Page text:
When I started college as a freshman engineering student, I knew I would have a little trouble with the transition from high school to college. What I didn’t know was that my main challenge would come from distractions.
There’s a mall only five minutes from campus, and when my friends wanted to hang out there, I wouldn’t say no. Other times we’d play video games, or go out to dinner, or watch television. There was always something to distract me and no one to tell me to get to work.
I was an A/B student in high school, and I was used to things coming easily to me. In college there’s a lot more work and it’s definitely not work you can do in five minutes and be done like in high school. I always found some excuse not to do my work, and then I’d try to do it the day it was due.
I remember waiting until about 30 minutes before my first chemistry test to start studying. When my grades started dropping, I realized I needed to change but I wasn’t sure how.
That’s when we read about self-management in the On Course book. In class we did an activity where we divided a paper into four quadrants. Then we put what we had done the last two days onto those quadrants. I only had a few things in Quadrants I and II (Important). But Quadrant IV (Unimportant) was full.
I realized I was studying only about three hours a week, but I was going to the mall about five hours, watching movies and television about six to ten hours, playing video games about twenty hours, and surfing the Internet about thirty hours. I had never had a high-speed connection before, and things like YouTube and Facebook were consuming a good part of my life.
Now that I had figured out my problem, I needed a solution. I started by hanging up the quadrants in my room with my wasted time on them. I then put up another blank quadrant chart next to it. I decided to try new ways to manage my time over the next week and keep track of how I spent my time every day.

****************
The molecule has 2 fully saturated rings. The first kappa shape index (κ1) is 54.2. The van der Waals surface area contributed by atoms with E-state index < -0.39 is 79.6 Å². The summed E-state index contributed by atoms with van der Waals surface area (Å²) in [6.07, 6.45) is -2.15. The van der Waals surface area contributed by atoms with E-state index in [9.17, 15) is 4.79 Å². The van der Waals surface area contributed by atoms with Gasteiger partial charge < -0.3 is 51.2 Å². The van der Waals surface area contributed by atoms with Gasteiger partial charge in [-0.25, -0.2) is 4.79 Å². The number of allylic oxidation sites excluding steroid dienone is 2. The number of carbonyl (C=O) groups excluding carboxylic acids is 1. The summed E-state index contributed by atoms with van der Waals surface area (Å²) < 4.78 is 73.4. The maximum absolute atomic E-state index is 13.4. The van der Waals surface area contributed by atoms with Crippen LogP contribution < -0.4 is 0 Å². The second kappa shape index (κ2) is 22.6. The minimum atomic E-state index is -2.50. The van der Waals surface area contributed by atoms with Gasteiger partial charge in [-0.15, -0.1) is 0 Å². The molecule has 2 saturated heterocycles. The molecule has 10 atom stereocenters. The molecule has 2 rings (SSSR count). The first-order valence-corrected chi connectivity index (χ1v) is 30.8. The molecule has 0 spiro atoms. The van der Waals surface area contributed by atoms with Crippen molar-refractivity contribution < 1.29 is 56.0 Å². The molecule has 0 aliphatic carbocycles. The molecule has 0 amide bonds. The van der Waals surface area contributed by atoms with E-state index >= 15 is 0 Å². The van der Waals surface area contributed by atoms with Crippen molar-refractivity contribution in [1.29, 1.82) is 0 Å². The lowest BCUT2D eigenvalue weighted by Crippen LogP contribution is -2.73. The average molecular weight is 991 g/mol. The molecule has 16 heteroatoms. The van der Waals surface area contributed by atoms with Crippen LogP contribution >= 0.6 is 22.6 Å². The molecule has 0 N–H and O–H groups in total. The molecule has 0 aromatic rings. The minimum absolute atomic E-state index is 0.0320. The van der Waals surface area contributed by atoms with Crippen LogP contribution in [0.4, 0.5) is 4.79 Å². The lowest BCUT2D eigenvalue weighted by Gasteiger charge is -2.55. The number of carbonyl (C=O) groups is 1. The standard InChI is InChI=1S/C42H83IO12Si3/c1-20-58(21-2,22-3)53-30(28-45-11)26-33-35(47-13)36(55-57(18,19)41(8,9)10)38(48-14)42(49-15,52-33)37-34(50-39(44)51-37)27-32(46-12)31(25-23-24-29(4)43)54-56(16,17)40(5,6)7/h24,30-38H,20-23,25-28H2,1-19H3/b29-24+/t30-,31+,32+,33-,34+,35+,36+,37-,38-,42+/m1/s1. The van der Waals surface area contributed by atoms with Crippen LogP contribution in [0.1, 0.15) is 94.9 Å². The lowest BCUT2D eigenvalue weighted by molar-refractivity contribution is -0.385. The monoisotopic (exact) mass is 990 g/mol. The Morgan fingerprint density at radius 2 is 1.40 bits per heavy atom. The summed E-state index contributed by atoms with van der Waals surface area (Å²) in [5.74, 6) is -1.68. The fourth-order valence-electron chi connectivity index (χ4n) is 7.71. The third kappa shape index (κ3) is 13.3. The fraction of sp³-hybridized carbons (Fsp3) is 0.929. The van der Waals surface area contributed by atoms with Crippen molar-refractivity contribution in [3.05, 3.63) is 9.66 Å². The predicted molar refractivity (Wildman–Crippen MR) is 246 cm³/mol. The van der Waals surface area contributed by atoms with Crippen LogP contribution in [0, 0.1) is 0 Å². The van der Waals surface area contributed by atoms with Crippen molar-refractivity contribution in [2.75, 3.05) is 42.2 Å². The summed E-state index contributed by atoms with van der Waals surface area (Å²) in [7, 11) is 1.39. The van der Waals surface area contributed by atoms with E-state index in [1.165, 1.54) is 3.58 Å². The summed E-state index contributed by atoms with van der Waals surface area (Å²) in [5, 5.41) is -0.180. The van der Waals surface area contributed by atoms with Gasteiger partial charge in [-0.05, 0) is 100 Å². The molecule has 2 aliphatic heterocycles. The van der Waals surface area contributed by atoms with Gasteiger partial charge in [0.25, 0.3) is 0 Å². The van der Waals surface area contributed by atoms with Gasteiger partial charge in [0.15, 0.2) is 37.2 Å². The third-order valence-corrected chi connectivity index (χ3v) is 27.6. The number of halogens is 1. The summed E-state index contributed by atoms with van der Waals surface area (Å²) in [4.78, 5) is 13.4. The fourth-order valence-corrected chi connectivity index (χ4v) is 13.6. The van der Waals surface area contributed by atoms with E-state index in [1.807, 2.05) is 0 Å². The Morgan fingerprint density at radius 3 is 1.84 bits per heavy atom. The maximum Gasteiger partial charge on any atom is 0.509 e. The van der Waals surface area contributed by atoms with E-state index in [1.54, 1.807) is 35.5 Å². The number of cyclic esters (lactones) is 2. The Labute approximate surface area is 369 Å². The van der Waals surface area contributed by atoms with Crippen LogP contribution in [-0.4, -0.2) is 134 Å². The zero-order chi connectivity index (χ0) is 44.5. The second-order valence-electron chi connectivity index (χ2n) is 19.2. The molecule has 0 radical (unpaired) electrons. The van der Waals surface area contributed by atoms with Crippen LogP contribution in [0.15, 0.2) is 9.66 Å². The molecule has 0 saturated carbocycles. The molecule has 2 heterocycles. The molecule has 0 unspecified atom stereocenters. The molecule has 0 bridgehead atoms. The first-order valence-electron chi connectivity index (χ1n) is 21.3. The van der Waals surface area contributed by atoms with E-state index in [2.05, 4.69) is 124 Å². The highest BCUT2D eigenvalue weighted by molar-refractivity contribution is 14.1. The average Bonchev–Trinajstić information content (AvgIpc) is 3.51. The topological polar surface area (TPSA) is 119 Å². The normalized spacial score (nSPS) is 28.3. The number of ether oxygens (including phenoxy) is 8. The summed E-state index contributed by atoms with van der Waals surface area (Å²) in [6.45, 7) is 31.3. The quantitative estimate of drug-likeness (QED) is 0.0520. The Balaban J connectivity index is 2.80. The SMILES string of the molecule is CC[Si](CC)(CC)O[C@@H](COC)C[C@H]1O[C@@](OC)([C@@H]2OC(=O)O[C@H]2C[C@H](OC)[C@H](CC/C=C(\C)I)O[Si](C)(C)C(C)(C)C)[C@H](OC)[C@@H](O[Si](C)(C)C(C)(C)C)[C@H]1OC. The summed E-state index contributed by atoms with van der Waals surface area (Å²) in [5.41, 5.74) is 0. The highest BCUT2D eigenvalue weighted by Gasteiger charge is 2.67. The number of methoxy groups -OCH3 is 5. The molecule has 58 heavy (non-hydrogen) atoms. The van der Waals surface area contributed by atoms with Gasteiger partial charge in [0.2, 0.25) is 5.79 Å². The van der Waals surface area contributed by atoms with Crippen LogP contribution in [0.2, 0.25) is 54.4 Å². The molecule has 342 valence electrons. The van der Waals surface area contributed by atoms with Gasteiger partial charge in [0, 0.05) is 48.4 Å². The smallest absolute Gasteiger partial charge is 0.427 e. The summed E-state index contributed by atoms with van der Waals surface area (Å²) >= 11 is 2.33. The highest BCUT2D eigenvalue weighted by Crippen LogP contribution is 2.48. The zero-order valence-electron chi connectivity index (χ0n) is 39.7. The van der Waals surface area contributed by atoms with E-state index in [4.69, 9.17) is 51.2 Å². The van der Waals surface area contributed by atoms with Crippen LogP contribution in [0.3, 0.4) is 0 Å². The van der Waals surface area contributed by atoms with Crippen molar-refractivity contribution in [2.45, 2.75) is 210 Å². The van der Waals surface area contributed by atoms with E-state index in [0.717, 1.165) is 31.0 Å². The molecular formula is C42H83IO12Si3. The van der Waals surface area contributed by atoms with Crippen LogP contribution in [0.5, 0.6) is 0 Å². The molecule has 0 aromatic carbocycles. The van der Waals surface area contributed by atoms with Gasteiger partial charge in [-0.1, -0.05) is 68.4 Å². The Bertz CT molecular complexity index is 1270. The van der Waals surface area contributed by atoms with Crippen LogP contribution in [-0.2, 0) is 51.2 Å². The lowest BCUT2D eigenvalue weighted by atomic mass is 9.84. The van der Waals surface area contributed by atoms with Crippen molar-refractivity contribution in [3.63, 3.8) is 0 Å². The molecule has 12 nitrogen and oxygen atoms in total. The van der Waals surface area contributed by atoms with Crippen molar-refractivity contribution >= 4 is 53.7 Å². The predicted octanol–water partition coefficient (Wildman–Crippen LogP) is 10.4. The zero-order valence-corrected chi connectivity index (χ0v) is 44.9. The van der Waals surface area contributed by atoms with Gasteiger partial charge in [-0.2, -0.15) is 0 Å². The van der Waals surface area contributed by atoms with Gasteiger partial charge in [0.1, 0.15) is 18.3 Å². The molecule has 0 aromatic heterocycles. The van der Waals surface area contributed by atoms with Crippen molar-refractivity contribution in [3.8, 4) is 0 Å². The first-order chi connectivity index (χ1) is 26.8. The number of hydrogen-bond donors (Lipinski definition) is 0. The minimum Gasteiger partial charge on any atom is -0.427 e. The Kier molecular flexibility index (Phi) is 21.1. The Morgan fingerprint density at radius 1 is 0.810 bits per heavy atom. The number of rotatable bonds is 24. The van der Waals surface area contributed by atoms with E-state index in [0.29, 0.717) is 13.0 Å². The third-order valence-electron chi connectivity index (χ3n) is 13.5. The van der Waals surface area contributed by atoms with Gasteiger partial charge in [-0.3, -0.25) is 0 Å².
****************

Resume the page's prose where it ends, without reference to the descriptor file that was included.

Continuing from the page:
I set a goal to reduce my time in Quadrants III and IV to no more than twenty hours per week and increase my time in Quadrants I and II up to thirty or forty hours.
At first I tried to completely cut out everything that was a waste of time, but I found myself stressed out. I was studying so much I thought my brain would explode and I couldn’t remember what I was studying. Then I tried getting all of my work done before I did anything that could be seen as a waste of time. But, again I was unable to focus on my work.
Then I found the strategy that has helped. I put my schedule on a dry erase board and I adjust it to what I have going on that week. I make sure that I put both work and leisure time on the schedule. Also, if I have something important going on, like a test, I write it on my schedule in bold letters so I don’t forget. Essentially I have made a reusable planner.
This strategy has helped me out a lot since I put it into effect. When I filled in the quadrants at the end of the first week, I was about halfway to my goals. Toward the end of the semester, I tracked my time again, and I reached my goals. My new system makes me more aware of what I’m choosing to do. I spend less time on the Internet, and I learned to say no.
I remember when a bunch of my friends wanted to go to the movies the night before I had a math test. They asked me to go at least ten times, but I stayed home and studied. I actually did really well on the test. Probably the best choice I made was taking my video games home. Since I started writing my important work on the white board, I’ve missed almost no assignments and my grades have improved in every class.
I have found a strategy that arranges my time so that I can get my important work done and still have time for fun things. My reusable planner has helped me a lot in my freshman year, and I plan to keep using it throughout college.